Why is Food Safety Important?

Food Safety Training

Food safety is all about knowing how to properly handle, prepare and store foods to reduce or eliminate the risk of food-borne diseases. Any food safety course will thoroughly run through the risks associated with poorly stored, handled or prepared food. And the risks can be serious. Food poisoning can range from mild cases of digestive discomfort through to hospitalisation and even death.

Besides keeping people safe, food safety training is essential for any food manufacturing, handling, transport or service business. Even a minor case of food poisoning can be enough to damage your business reputation beyond repair. Major cases can cause public health crises and can lead to expensive and very public lawsuits.

The Australian Government lays out strict food safety standards for businesses to help protect consumers and lower the incidence of food-borne illness. But food safety begins at home. So, let’s find out a little more about the risks associated with poor food handling and have a look at a few things you can do to minimise the risks.

Food Safety Course

Common causes of food poisoning

Food poisoning or food-borne illnesses can be caused by ingesting or handling spoiled food or food contaminated by pathogenic bacteria, viruses or parasites.

General symptoms of food poisoning include body aches, diarrhea, cramps, vomiting, nausea and fever. The severity of the symptoms depends on the type and dose of infection. In serious cases, microbes and bacteria that haven’t been expelled by the body can move from the stomach into the intestine and multiply. From the intestine, they can move into the bloodstream and deeper body tissues, doing serious damage and even causing death.

Some of the most common food poisoning causing bacteria are salmonella, E. coli, and listeria.

Salmonella

Salmonella is one of the most common causes of food-borne illnesses in the world. It usually causes stomach cramps and diarrhea lasting four to seven days. While the effects are generally brief, severe salmonella can pose greater risks for children, elderly people, people with weakened immune systems and people with inflammatory bowel disease.

Salmonella is a natural bacterium found in the digestive tracts of humans and other animals. It can pass out of the body in the feces and most infections are due to ingestion of food contaminated by animal feces or human feces.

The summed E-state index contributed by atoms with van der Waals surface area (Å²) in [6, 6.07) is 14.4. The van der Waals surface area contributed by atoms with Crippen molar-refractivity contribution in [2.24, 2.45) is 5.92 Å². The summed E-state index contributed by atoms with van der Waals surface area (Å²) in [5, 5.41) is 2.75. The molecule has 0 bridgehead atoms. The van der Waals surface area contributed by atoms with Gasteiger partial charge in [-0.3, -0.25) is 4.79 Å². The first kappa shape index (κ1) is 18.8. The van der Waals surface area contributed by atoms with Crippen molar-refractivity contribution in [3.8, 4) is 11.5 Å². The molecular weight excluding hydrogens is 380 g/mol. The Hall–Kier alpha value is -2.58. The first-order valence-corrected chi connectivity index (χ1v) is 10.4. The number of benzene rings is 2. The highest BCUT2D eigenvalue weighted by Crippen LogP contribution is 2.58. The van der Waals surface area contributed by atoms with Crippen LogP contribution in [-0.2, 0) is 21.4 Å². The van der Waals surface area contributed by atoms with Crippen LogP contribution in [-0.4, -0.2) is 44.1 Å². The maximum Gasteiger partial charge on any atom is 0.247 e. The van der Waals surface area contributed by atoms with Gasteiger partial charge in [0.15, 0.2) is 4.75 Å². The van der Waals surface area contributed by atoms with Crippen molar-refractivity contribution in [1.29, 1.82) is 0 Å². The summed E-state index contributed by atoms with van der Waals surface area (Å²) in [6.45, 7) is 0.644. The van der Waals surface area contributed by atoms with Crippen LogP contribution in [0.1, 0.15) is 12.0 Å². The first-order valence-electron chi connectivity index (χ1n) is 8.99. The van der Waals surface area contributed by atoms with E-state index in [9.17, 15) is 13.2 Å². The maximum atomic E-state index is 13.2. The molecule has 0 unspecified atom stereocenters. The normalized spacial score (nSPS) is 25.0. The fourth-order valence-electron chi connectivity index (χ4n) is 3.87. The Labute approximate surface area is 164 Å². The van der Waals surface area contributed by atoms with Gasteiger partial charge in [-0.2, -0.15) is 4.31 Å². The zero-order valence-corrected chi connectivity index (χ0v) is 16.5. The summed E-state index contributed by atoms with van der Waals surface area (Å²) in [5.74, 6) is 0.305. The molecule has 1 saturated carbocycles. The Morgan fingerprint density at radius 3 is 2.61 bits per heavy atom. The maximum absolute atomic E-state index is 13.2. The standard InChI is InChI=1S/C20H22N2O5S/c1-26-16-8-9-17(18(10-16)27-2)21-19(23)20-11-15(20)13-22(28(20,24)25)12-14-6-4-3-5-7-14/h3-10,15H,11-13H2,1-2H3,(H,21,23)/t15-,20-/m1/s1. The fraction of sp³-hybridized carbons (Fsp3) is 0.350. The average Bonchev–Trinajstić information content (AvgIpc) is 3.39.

Raw or under cooked foods – especially meat, seafood, poultry, eggs and fruit and vegetables – present a high risk of infection. Handling food without washing your hands is another common cause of infection.

  1. coli

Like salmonella, E. coli (Escherichia coli) is a type of bacteria that occurs naturally in the digestive tracts of human and other animals. Most strains of E. coli are harmless, with some even helping to keep your digestive system healthy.

In mild cases, E. coli can cause diarrhea and other general food poisoning symptoms. Other more dangerous strains can cause damage to the intestinal lining, kidney failure and seizures.

Common causes of E.coli infection include under cooked meat, untreated (unpasteurised) milk, tainted water, or contact with animals.

Again, handling food without washing your hands is a common cause of the infection, as is cross contamination from cutting boards and knives used on raw meats.

Listeria

Listeria is a common pathogen that normally causes listeriosis, which is associated with some kinds of flu-like infections. Although it rarely results in the deaths of adults, this microorganism is one of the leading causes of death from food poisoning in immune-compromised newborn babies and infants.

Other bacteria that can cause food poisoning include bacillus cereus, clostridium botulinum, staphylococcus aureus, vibrio parahaemolyticus, campylobacter jejuni, and yersinia enterocolitica. You can also have a look on our blog on the Why you need a Food Handling Course

Who is susceptible to food-borne illnesses?

The short answer: Everyone. Everyone and anyone are susceptible to food poisoning. However, the severity and duration of the infection can vary depending on factors like age and health.

Infections are more likely and can be more severe for:

  • Infants and children
  • Adults over 65
  • People with weakened immune systems
  • People with inflammatory bowel disease or associated disorders

How to be food-safe

In most cases, food poisoning can be easily avoided by following the 4 C’s of food safety: Cleaning, cooking, chilling and cross contamination.

Cleaning

Keeping all cooking surfaces and utensils, as well as your hands, clean will help to prevent the spread of food-borne infections.

Cooking

Properly cooking foods will raise the temperature to a point that kills the bacteria, making the food safe to eat.

Chilling

Properly chilling food will prevent the growth of bacteria, which will keep your food safe for longer.

Cross-contamination

Reusing surfaces or utensils that have come into contact with raw ingredients – especially raw meats, poultry, seafood or eggs – can greatly increase the risk of food poisoning.

Of course, there’s no way to avoid the risk of food poisoning altogether. Unsafe food handling or preparation at the food processing, manufacturing or transport stage can always lead to outbreaks of food-borne illness. However, by following good food safety processes at home or work, you can minimise the risks and keep your kitchen happy and healthy.